The third cycle of the program has allowed to generate time trends of internal pollutant levels in humans of the general population of Flanders. The program has also allowed to evaluate the associations between exposure levels and different health outcomes in prospective cohorts of the first two cycles of the Flemish environmental health surveys (FLEHSI and FLEHSII) [5,6]. In addition we have used the HBM data to estimate the positive effects on health as we have seen decreases in biomarker levels of specific metals and persistent organic pollutants over time. However FLEHS III has also shown that for some chemicals no decreasing time trends can be observed yet. Many other chemicals that emerge from new lifestyles and habits have never been investigated. Besides, we demonstrated that levels of environmental exposures are related to differences in socio- economic status (SES) of the study participants emphasizing inequity of exposures and presumably also in health risks [7]. The need for targeted environmental protection guidance for subgroups in the population in relation to lifestyle and SES related is warranted.

fourth FLEHS cycle is ongoing (2016-2020). This fourth cycle builds on strengths and experiences from the past and also addresses new upcoming challenges.

This FLEHS program can only be realized by an interdisciplinary approach. A consortium of complementary teams carry out the program, coördinated by the executive committee and a field coordinators committee

The consortium includes researchers of the five Flemish universities (Antwerp, Brussels, Ghent, Hasselt, Leuven) and two Flemish research institutes (VITO and PIH).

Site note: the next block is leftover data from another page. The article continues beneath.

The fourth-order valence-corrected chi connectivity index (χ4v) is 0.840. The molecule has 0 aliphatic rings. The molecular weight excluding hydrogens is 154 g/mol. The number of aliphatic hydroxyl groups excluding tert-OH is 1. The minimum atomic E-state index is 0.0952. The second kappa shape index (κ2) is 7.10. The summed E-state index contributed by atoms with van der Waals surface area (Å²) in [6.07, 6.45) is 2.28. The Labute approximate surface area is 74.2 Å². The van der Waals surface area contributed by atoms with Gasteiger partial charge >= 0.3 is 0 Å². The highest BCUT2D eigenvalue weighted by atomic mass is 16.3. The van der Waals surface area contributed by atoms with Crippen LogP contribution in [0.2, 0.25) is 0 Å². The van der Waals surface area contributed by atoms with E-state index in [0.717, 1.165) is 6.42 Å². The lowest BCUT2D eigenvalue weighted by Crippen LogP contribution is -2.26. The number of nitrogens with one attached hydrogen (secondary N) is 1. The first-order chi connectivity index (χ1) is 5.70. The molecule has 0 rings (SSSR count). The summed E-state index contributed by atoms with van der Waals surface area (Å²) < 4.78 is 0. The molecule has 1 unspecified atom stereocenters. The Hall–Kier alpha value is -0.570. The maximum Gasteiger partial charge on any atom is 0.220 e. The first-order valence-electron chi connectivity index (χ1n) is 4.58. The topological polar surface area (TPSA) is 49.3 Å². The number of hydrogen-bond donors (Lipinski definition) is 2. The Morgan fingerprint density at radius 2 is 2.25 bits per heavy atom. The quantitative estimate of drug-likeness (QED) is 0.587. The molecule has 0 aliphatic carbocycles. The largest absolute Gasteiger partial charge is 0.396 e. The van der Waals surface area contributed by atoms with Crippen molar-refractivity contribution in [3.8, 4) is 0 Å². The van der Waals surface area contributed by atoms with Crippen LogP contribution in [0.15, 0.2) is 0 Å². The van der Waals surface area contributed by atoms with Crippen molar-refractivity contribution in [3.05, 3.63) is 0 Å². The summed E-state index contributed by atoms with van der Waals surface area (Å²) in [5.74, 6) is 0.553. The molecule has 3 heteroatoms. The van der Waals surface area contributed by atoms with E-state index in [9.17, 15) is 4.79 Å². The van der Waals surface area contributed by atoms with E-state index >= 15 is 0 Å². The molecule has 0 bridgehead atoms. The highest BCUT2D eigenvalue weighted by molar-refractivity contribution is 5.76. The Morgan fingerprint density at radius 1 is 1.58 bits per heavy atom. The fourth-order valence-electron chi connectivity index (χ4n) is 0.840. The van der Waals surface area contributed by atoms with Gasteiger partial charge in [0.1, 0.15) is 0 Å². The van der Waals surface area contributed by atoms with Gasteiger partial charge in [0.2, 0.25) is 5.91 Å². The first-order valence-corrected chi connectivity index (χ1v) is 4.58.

The Center reports to the Flemish government via a steering committee.

An international scientific advisory board is installed for scientific advise on key aspects of the program.

References on this page

1. Schroijen, C.; Baeyens, W.; Schoeters, G.; Den Hond, E.; Koppen, G.; Bruckers, L.; Nelen, V.; Van De Mieroop, E.; Bilau, M.; Covaci, A.; Keune, H.; Loots, I.; Kleinjans, J.; Dhooge, W.; Van Larebeke, N. Internal exposure to pollutants measured in blood and urine of Flemish adolescents in function of area of residence. Chemosphere 2008, 71, 1317–25.

2. Koppen, G.; Den Hond, E.; Nelen, V.; Van De Mieroop, E.; Bruckers, L.; Bilau, M.; Keune, H.; Van Larebeke, N.; Covaci, A.; Van De Weghe, H.; Schroijen, C.; Desager, K.; Stalpaert, M.; Baeyens, W.; Schoeters, G. Organochlorine and heavy metals in newborns: results from the Flemish Environment and Health Survey (FLEHS 2002-2006). Environ. Int. 2009, 35, 1015–22.

3. Keune, H.; Morrens, B.; Croes, K.; Colles, A.; Koppen, G.; Springael, J.; Loots, I.; Van Campenhout, K.; Chovanova, H.; Schoeters, G.; Nelen, V.; Baeyens, W.; Van Larebeke, N. Opening the research agenda for selection of hot spots for human biomonitoring research in Belgium: a participatory research project. Environ. Health 2010, 9, 33.

4. Knudsen, L.; Merlo, D. F. Biomarkers and Human Biomonitoring Volume 1 : Ongoing Programs and Exposures. In; Thomas Graham House, Science Park, Milton Road, 2012; pp. 135–165.

5. Sioen, I.; Den Hond, E.; Nelen, V.; Van de Mieroop, E.; Croes, K.; Van Larebeke, N.; Nawrot, T. S.; Schoeters, G. Prenatal exposure to environmental contaminants and behavioural problems at age 7-8years. Environ. Int. 2013, 59, 225–31. 

6. Van Larebeke, N.; Sioen, I.; Hond, E. Den; Nelen, V.; Van de Mieroop, E.; Nawrot, T.; Bruckers, L.; Schoeters, G.; Baeyens, W. Internal exposure to organochlorine pollutants and cadmium and self-reported health status: a prospective study. Int. J. Hyg. Environ. Health 2015, 218, 232–45.

7. Morrens, B.; Bruckers, L.; Hond, E. Den; Nelen, V.; Schoeters, G.; Baeyens, W.; Van Larebeke, N.; Keune, H.; Bilau, M.; Loots, I. Social distribution of internal exposure to environmental pollution in Flemish adolescents. Int. J. Hyg. Environ. Health 2012, 215, 474–81.